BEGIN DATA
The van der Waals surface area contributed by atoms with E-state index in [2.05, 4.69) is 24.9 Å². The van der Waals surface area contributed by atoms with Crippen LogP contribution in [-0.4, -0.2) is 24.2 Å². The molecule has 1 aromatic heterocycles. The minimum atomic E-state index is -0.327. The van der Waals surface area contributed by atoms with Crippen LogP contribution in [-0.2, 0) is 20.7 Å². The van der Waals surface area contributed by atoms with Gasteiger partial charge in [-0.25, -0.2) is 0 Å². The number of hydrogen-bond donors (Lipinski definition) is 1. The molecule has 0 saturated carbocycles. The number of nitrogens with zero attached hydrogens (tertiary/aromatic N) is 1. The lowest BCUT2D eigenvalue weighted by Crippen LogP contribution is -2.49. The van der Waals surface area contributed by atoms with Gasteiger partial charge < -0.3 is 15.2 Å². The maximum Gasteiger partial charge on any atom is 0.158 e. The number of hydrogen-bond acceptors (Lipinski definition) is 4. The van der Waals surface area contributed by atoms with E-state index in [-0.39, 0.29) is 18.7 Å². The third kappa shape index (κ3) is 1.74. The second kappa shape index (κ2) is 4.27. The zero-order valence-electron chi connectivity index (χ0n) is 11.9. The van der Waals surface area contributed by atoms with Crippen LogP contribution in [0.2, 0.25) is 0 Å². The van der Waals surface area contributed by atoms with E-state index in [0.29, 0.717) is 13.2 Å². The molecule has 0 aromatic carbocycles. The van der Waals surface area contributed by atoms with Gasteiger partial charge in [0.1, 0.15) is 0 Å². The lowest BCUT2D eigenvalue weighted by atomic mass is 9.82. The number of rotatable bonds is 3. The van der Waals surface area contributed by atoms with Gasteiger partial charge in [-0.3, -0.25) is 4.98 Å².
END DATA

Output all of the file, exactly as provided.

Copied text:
The van der Waals surface area contributed by atoms with E-state index in [2.05, 4.69) is 24.9 Å². The van der Waals surface area contributed by atoms with Crippen LogP contribution in [-0.4, -0.2) is 24.2 Å². The molecule has 1 aromatic heterocycles. The minimum atomic E-state index is -0.327. The van der Waals surface area contributed by atoms with Crippen LogP contribution in [-0.2, 0) is 20.7 Å². The van der Waals surface area contributed by atoms with Gasteiger partial charge in [-0.25, -0.2) is 0 Å². The number of hydrogen-bond donors (Lipinski definition) is 1. The molecule has 0 saturated carbocycles. The number of nitrogens with zero attached hydrogens (tertiary/aromatic N) is 1. The lowest BCUT2D eigenvalue weighted by Crippen LogP contribution is -2.49. The van der Waals surface area contributed by atoms with Gasteiger partial charge < -0.3 is 15.2 Å². The maximum Gasteiger partial charge on any atom is 0.158 e. The number of hydrogen-bond acceptors (Lipinski definition) is 4. The van der Waals surface area contributed by atoms with E-state index in [-0.39, 0.29) is 18.7 Å². The third kappa shape index (κ3) is 1.74. The second kappa shape index (κ2) is 4.27. The zero-order valence-electron chi connectivity index (χ0n) is 11.9. The van der Waals surface area contributed by atoms with Crippen LogP contribution in [0.2, 0.25) is 0 Å². The van der Waals surface area contributed by atoms with E-state index in [0.29, 0.717) is 13.2 Å². The molecule has 0 aromatic carbocycles. The van der Waals surface area contributed by atoms with Gasteiger partial charge in [0.1, 0.15) is 0 Å². The lowest BCUT2D eigenvalue weighted by atomic mass is 9.82. The number of rotatable bonds is 3. The van der Waals surface area contributed by atoms with Gasteiger partial charge in [-0.3, -0.25) is 4.98 Å².